A Window of Opportunity: Rheumatoid Arthritis

A Window of Opportunity

Rheumatoid Arthritis

By Roy Fleischmann, MD, Rheumatology Associates, North Dallas LIVING WELL Magazine 

Rheumatoid arthritis (RA) is an aggressive disease that, if not treated adequately, results in progressive joint deformity that ultimately produces severe functional decline. Radiographic progression of erosive disease is the harbinger of disability. Most patients with RA develop radiographic damage within the first three years of disease, which then continues over the lifetime of the patient. Twenty-five percent of patients have evidence of erosions within one month of diagnosis and 80% develop erosions within the first year of disease. In addition to severe functional decline, inadequately treated RA also is associated with increased mortality. If adequate treatment is delayed for more than six months, there is a two-to-three fold risk of the development of significant disability five years later.

What tools should be used to assess whether a medication is effective or not?

The evaluation of a patient with RA should include measures of clinical symptoms, radiographic progression and patient function. Each of these variables have well validated tools which a treating physician can, and should, employ in order to determine whether a patient is being optimally treated. Clinical symptoms can be followed fairly accurately. This should be done on every patient at every visit. The goal is to treat to clinical “remission” or as low a disease activity as possible. Radiographic progression can be measured by a number of techniques. The goal of therapy is to halt radiographic progression. Functional status is also most commonly measured. The goal of therapy is to return as much function as possible.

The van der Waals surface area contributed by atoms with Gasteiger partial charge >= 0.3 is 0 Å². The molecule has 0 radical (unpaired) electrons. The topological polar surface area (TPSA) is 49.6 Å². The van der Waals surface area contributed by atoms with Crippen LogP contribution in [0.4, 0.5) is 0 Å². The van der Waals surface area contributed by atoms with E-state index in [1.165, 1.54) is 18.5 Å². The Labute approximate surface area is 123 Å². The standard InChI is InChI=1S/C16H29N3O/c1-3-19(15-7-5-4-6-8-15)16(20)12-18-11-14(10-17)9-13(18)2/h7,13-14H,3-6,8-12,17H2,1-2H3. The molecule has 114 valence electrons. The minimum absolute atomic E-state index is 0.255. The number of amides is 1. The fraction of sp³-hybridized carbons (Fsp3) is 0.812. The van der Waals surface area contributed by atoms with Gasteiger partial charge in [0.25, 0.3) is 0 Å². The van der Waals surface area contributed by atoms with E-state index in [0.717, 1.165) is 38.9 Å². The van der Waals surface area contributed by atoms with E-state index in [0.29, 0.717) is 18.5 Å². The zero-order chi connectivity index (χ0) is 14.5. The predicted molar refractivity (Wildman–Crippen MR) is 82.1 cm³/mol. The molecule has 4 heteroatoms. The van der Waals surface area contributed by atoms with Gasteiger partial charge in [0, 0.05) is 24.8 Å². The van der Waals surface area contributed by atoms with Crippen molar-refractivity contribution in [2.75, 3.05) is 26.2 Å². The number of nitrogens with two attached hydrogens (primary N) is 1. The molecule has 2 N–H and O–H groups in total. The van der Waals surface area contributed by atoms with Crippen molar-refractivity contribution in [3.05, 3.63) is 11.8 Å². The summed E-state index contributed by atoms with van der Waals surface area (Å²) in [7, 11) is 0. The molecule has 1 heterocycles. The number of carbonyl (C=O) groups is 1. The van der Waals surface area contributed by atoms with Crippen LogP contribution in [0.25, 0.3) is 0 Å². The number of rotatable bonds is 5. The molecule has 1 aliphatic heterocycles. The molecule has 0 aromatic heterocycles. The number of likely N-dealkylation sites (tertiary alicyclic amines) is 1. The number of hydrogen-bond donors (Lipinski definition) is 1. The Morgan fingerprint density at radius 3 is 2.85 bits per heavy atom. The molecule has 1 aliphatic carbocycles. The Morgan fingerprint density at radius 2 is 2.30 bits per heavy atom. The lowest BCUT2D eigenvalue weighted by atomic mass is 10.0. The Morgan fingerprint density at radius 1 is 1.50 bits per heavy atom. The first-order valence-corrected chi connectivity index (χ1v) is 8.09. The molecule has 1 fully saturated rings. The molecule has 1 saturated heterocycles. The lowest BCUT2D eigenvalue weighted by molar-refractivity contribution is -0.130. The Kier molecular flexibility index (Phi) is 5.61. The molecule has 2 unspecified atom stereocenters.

How early should patients be treated?

Earlier treatment does make a difference. A report evaluated radiographic progression in two groups of patients, both treated with chloroquine or sulfasalazine. The first group was seen from 1993 to 1995 when it was the fashion to delay therapy because of concerns with respect to toxicity of these agents. This group was started on therapy a mean of 123 days after diagnosis. The second group, seen after 1996, when it was appreciated that earlier therapy was beneficial, was treated with the same therapy, a median of 15 days after diagnosis. The patients, who were treated earlier, even though the medications were the same, had significantly less radiographic progression at two years.

What Do We Really Need to Do In Practice?

The question should be, does the patient have any disease activity, no matter how mild or intense. If the patient has any disease activity, start the patient on single or combination of oral medication as soon as it is reasonably certain that the diagnosis is RA (sometimes even if not certain). Increase weekly, as tolerated and as necessary, to decrease disease activity to zero, using a validated measure of disease activity, which should be performed on every patient at every visit. If the patient has a plateau in improvement in disease activity, especially swollen joints, at two consecutive visits—add more therapy. Whatever medication is chosen, give it an appropriate time to work maximally, although at least some response should be seen by 12 weeks. If the patient has a poor prognosis or very active disease, consider therapy sooner rather than later

Treatment of rheumatoid arthritis should be as early as possible and as aggressive as necessary. An astute physician will use a disease measure to help guide therapy. Non-biologic therapy can be effective in controlling symptoms and have some effect on radiographic progression. Biologic therapies, especially in combination, are more effective in controlling clinical symptoms, slowing radiographic progression and maintaining patient function. Treatment can never be too early or never too late: The earlier the better.

Roy Fleischmann, MD, is a partner with Rheumatology Associates and co-medical director of the Metroplex Clinical Research Center. He is a clinical professor at UT Southwestern Medical Center and board certified in Internal Medicine with subspecialty certification in rheumatology.